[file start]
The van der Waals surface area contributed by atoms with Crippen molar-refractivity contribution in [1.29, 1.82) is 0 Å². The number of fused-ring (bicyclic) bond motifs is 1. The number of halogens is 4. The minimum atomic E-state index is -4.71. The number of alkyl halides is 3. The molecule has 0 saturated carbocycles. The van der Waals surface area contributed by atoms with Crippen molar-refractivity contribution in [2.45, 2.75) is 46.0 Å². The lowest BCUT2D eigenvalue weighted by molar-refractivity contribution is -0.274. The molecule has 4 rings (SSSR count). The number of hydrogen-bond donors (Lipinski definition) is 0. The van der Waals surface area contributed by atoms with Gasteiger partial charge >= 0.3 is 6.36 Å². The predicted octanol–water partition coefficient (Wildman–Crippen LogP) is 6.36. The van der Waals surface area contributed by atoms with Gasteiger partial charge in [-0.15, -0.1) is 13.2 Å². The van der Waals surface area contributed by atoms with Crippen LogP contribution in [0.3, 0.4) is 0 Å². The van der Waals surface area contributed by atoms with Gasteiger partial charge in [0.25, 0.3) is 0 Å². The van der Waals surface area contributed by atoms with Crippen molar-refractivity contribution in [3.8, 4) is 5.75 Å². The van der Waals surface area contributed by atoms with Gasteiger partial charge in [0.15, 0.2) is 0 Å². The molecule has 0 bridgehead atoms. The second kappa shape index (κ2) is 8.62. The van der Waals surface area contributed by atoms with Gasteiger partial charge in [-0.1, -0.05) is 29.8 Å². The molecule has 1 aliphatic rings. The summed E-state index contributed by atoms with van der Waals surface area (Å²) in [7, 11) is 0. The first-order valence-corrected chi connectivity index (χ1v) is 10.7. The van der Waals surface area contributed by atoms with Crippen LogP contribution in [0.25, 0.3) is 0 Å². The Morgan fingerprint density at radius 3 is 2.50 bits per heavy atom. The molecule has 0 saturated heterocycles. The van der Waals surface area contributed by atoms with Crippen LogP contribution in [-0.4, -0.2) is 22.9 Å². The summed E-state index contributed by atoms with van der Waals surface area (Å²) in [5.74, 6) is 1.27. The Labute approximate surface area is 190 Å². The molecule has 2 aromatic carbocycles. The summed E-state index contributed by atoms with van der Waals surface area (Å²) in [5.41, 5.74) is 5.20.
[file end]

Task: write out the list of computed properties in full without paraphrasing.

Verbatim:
The van der Waals surface area contributed by atoms with Crippen molar-refractivity contribution in [1.29, 1.82) is 0 Å². The number of fused-ring (bicyclic) bond motifs is 1. The number of halogens is 4. The minimum atomic E-state index is -4.71. The number of alkyl halides is 3. The molecule has 0 saturated carbocycles. The van der Waals surface area contributed by atoms with Crippen molar-refractivity contribution in [2.45, 2.75) is 46.0 Å². The lowest BCUT2D eigenvalue weighted by molar-refractivity contribution is -0.274. The molecule has 4 rings (SSSR count). The number of hydrogen-bond donors (Lipinski definition) is 0. The van der Waals surface area contributed by atoms with Gasteiger partial charge >= 0.3 is 6.36 Å². The predicted octanol–water partition coefficient (Wildman–Crippen LogP) is 6.36. The van der Waals surface area contributed by atoms with Gasteiger partial charge in [-0.15, -0.1) is 13.2 Å². The van der Waals surface area contributed by atoms with Crippen LogP contribution in [0.3, 0.4) is 0 Å². The van der Waals surface area contributed by atoms with Gasteiger partial charge in [0.25, 0.3) is 0 Å². The van der Waals surface area contributed by atoms with Crippen molar-refractivity contribution in [3.8, 4) is 5.75 Å². The van der Waals surface area contributed by atoms with Gasteiger partial charge in [0.15, 0.2) is 0 Å². The molecule has 0 bridgehead atoms. The second kappa shape index (κ2) is 8.62. The van der Waals surface area contributed by atoms with Gasteiger partial charge in [-0.1, -0.05) is 29.8 Å². The molecule has 1 aliphatic rings. The summed E-state index contributed by atoms with van der Waals surface area (Å²) in [7, 11) is 0. The first-order valence-corrected chi connectivity index (χ1v) is 10.7. The van der Waals surface area contributed by atoms with Crippen LogP contribution in [0.25, 0.3) is 0 Å². The Morgan fingerprint density at radius 3 is 2.50 bits per heavy atom. The molecule has 0 saturated heterocycles. The van der Waals surface area contributed by atoms with Crippen LogP contribution in [-0.4, -0.2) is 22.9 Å². The summed E-state index contributed by atoms with van der Waals surface area (Å²) in [5.74, 6) is 1.27. The Labute approximate surface area is 190 Å². The molecule has 2 aromatic carbocycles. The summed E-state index contributed by atoms with van der Waals surface area (Å²) in [5.41, 5.74) is 5.20.